My daughter was just two-weeks-old and my level of exhaustion was at its peak. I was a walking disaster of adrenaline, bliss, love, and fear. I kept telling myself, “It will get better. Sleep is coming. You will shower again. You will.”

In the midst of all of these emotions was my two-and-a-half-year-old son.

This brought my level of exhaustion up and over the peak and down the hill in a rapid avalanche. My two-and-a-half-year-old was typical for his age. He displayed constant curiosity and hyperactivity. My hands, my head, and my heart were operating in overdrive.

In addition to life with two children, we were selling our house and moving across the country.

Juggling isn’t a viable enough term to describe my situation. My husband and I were doing everything in our power to make every part of our lives perfect.

Here’s what you need to know: this is not possible. Perfect does not happen.

 

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It was 9:40am and I had finally gotten the baby to sleep. I laid her down and moved into the kitchen to get started on meal prep for the week. My husband was outside with our son, tending to the lawn. The day finally felt settled, it was quiet and sunny. The house was clean, meals were coming together, and I knew my husband was happy working in the yard.

He came inside for a quick drink and I noticed our son wasn’t with him. “Where is he?” I asked. He turned and looked at me, “I thought he was with you.” We went back and forth yelling at each other while running through the house looking for our son. He wasn’t there. I finally noticed that the side door was wide open and I ran outside. I looked down both sides of the street and he wasn’t there.

My husband hopped on his bike and rode to the right side of our neighborhood, I ran on foot to the left. Everyone I passed stopped what they were doing to help us search.

Every open garage I passed, my heart would sink. What if he’s lost in a garage? What if someone took him? Every empty road I passed would make my eyes fill with tears. The neighborhood playground was empty. No sign of my boy.

The worst part of the search was when my husband and I crossed paths and neither one of us had our son. “It’s been 20 minutes of searching. I’m going home to call the police,” I exclaimed. (20 minutes when looking for your missing child feels like hours).

Just as I ran into my driveway, I heard a car horn honk, I turned to see my neighbor driving and pointing down to her passenger seat. She had him. I fell to my knees and sobbed. I quickly grabbed him out of the car. He was crying and his feet were bleeding from running on the pavement with no shoes. We sat in our driveway and hugged until my husband came home. Once he arrived, he threw his bike in the yard and joined us.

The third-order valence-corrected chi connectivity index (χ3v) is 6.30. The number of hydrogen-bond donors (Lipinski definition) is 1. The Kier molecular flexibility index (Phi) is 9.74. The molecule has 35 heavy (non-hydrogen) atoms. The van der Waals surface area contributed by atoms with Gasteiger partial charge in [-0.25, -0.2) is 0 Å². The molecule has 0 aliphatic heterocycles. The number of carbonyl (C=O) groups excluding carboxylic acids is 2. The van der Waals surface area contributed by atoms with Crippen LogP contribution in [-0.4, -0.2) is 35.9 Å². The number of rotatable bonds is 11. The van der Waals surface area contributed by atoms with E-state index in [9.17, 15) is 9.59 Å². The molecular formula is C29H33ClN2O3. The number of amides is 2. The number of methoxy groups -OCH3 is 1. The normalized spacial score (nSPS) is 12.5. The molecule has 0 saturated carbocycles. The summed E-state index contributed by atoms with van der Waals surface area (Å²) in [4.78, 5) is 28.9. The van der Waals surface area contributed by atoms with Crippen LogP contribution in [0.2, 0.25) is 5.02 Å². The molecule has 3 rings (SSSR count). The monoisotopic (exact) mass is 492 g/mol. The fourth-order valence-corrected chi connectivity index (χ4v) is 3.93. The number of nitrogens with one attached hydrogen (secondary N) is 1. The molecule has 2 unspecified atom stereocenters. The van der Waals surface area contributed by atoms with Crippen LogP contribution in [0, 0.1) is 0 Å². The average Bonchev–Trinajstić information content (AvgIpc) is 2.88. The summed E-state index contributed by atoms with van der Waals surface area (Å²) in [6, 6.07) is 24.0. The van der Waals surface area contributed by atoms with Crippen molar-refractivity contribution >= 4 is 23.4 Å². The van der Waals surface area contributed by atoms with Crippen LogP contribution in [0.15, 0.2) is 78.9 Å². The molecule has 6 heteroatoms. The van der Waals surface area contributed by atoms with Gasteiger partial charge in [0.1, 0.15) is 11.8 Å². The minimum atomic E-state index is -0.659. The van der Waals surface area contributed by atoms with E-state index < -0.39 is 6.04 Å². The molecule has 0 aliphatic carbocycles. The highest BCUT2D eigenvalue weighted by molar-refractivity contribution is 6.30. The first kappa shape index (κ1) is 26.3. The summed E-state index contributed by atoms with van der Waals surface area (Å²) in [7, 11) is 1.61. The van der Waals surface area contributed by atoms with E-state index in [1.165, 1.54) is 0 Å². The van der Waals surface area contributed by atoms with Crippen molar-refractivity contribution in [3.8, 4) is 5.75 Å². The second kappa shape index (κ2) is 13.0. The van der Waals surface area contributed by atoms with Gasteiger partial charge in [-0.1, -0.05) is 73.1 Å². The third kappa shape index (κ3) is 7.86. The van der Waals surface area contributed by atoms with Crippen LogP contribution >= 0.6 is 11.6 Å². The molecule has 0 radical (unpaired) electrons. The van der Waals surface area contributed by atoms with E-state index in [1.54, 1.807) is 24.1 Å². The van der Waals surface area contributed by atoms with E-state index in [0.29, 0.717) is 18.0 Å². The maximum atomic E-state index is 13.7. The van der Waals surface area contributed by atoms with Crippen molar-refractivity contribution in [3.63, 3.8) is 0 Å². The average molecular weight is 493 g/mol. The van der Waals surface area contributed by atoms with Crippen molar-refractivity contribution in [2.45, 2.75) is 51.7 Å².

If you’re wondering, the baby was still asleep inside. We did so many things wrong that day.

Parenting is far from perfect. Parenting is hard, tough, and scary. Every decision we make, every situation we are faced with, is cause for a mishap when children are involved. They can put their fingers into electrical sockets, get a hold of knives, run into the street, fall into the pool, choke on their food, or come in contact with a dangerous animal. The list goes on and on, and you never once think any of those things will happen to you until it does.

That day I learned that it’s not possible to do everything. I learned that leaning on neighbors, friends, and sitters was okay. If your list is growing long, hire a sitter or mother’s helper to watch your kids so you can tend to other life-needs. It is well worth your money to know that your kids are safe. Let’s face it, kids require 99.9 percent of our attention. I figured that one out the hard way.

I’m not saying we need to be helicopter parents. What we need is to set ourselves up to not be helicopter parents. This includes baby proofing, even when you have big kids. Cover your sockets, put the knives up high, install chain locks on the tops of all the doors, fence your pools, childproof your fridges and pantries. I know, I know, this sounds like a lot, but the more you do ahead of time, the less helicoptering you’ll have to do, and more importantly, the less disasters you’ll have to clean up.

My kids are now four and two, and I am doing everything in my power to keep them safe while also giving them freedom. Once I figured out that parenting is not something that can be achieved, but something that is done in the moment, my days got a little easier.